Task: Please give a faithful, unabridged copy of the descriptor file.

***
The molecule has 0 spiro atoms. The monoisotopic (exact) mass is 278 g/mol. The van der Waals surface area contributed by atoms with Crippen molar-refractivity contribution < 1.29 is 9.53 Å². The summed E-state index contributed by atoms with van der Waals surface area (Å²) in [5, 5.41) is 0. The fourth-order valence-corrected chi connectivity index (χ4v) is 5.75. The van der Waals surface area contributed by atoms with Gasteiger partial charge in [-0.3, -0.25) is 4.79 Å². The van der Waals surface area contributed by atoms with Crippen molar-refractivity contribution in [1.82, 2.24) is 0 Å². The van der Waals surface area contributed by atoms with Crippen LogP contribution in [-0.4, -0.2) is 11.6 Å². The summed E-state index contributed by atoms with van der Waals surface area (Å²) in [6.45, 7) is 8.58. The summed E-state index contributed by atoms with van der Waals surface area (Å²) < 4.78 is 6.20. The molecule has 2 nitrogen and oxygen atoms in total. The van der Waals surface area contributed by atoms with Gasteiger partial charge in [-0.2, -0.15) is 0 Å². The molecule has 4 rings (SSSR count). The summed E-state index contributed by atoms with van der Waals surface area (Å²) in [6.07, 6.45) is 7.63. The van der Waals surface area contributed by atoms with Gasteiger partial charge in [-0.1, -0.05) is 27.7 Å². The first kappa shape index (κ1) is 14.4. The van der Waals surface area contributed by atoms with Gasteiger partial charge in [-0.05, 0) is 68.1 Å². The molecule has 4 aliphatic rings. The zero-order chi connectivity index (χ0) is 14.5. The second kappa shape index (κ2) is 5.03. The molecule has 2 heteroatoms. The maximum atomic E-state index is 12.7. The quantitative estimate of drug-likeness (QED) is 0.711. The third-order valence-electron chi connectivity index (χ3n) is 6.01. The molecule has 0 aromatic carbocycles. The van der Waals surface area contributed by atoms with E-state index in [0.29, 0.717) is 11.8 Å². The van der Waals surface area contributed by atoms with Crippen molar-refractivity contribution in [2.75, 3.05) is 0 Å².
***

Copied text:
The molecule has 0 spiro atoms. The monoisotopic (exact) mass is 278 g/mol. The van der Waals surface area contributed by atoms with Crippen molar-refractivity contribution < 1.29 is 9.53 Å². The summed E-state index contributed by atoms with van der Waals surface area (Å²) in [5, 5.41) is 0. The fourth-order valence-corrected chi connectivity index (χ4v) is 5.75. The van der Waals surface area contributed by atoms with Gasteiger partial charge in [-0.3, -0.25) is 4.79 Å². The van der Waals surface area contributed by atoms with Crippen molar-refractivity contribution in [1.82, 2.24) is 0 Å². The van der Waals surface area contributed by atoms with Crippen LogP contribution in [-0.4, -0.2) is 11.6 Å². The summed E-state index contributed by atoms with van der Waals surface area (Å²) in [6.45, 7) is 8.58. The summed E-state index contributed by atoms with van der Waals surface area (Å²) < 4.78 is 6.20. The molecule has 2 nitrogen and oxygen atoms in total. The van der Waals surface area contributed by atoms with Gasteiger partial charge in [-0.2, -0.15) is 0 Å². The molecule has 4 rings (SSSR count). The summed E-state index contributed by atoms with van der Waals surface area (Å²) in [6.07, 6.45) is 7.63. The van der Waals surface area contributed by atoms with Gasteiger partial charge in [-0.1, -0.05) is 27.7 Å². The first kappa shape index (κ1) is 14.4. The van der Waals surface area contributed by atoms with Gasteiger partial charge in [-0.05, 0) is 68.1 Å². The molecule has 4 aliphatic rings. The zero-order chi connectivity index (χ0) is 14.5. The second kappa shape index (κ2) is 5.03. The molecule has 2 heteroatoms. The maximum atomic E-state index is 12.7. The quantitative estimate of drug-likeness (QED) is 0.711. The third-order valence-electron chi connectivity index (χ3n) is 6.01. The molecule has 0 aromatic carbocycles. The van der Waals surface area contributed by atoms with E-state index in [0.29, 0.717) is 11.8 Å². The van der Waals surface area contributed by atoms with Crippen molar-refractivity contribution in [2.75, 3.05) is 0 Å².